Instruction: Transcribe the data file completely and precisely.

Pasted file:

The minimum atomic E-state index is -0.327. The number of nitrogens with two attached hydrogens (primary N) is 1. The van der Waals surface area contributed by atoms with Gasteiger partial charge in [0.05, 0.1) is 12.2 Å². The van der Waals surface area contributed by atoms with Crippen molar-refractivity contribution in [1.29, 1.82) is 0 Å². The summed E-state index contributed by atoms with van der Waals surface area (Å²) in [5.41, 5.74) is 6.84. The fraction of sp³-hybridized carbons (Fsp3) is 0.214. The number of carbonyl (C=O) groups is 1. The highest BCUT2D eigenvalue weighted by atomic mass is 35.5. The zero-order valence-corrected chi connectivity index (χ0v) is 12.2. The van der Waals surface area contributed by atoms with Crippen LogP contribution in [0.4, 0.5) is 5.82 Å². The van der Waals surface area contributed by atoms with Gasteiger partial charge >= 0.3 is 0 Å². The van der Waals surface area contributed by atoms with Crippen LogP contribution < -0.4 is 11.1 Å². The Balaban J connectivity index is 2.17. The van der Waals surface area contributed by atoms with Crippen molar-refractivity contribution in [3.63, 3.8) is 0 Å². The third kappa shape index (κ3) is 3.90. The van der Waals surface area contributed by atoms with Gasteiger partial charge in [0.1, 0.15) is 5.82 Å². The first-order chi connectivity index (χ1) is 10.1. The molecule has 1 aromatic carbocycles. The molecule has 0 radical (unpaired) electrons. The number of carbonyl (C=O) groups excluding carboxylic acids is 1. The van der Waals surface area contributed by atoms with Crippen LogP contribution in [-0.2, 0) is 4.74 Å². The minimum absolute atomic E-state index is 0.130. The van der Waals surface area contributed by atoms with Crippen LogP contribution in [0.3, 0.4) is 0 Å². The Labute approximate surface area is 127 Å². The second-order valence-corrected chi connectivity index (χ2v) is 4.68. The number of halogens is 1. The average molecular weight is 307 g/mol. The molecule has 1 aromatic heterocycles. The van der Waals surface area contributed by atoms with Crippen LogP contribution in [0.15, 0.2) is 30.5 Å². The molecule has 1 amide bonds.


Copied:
The minimum atomic E-state index is -0.327. The number of nitrogens with two attached hydrogens (primary N) is 1. The van der Waals surface area contributed by atoms with Gasteiger partial charge in [0.05, 0.1) is 12.2 Å². The van der Waals surface area contributed by atoms with Crippen molar-refractivity contribution in [1.29, 1.82) is 0 Å². The summed E-state index contributed by atoms with van der Waals surface area (Å²) in [5.41, 5.74) is 6.84. The fraction of sp³-hybridized carbons (Fsp3) is 0.214. The number of carbonyl (C=O) groups is 1. The highest BCUT2D eigenvalue weighted by atomic mass is 35.5. The zero-order valence-corrected chi connectivity index (χ0v) is 12.2. The van der Waals surface area contributed by atoms with Crippen LogP contribution in [0.4, 0.5) is 5.82 Å². The van der Waals surface area contributed by atoms with Gasteiger partial charge >= 0.3 is 0 Å². The van der Waals surface area contributed by atoms with Crippen LogP contribution < -0.4 is 11.1 Å². The Balaban J connectivity index is 2.17. The van der Waals surface area contributed by atoms with Crippen molar-refractivity contribution in [3.63, 3.8) is 0 Å². The third kappa shape index (κ3) is 3.90. The van der Waals surface area contributed by atoms with Gasteiger partial charge in [0.1, 0.15) is 5.82 Å². The first-order chi connectivity index (χ1) is 10.1. The molecule has 1 aromatic carbocycles. The molecule has 0 radical (unpaired) electrons. The number of carbonyl (C=O) groups excluding carboxylic acids is 1. The van der Waals surface area contributed by atoms with Crippen LogP contribution in [-0.2, 0) is 4.74 Å². The minimum absolute atomic E-state index is 0.130. The van der Waals surface area contributed by atoms with Crippen LogP contribution in [0.3, 0.4) is 0 Å². The Labute approximate surface area is 127 Å². The second-order valence-corrected chi connectivity index (χ2v) is 4.68. The number of halogens is 1. The average molecular weight is 307 g/mol. The molecule has 1 aromatic heterocycles. The van der Waals surface area contributed by atoms with Crippen LogP contribution in [0.15, 0.2) is 30.5 Å². The molecule has 1 amide bonds.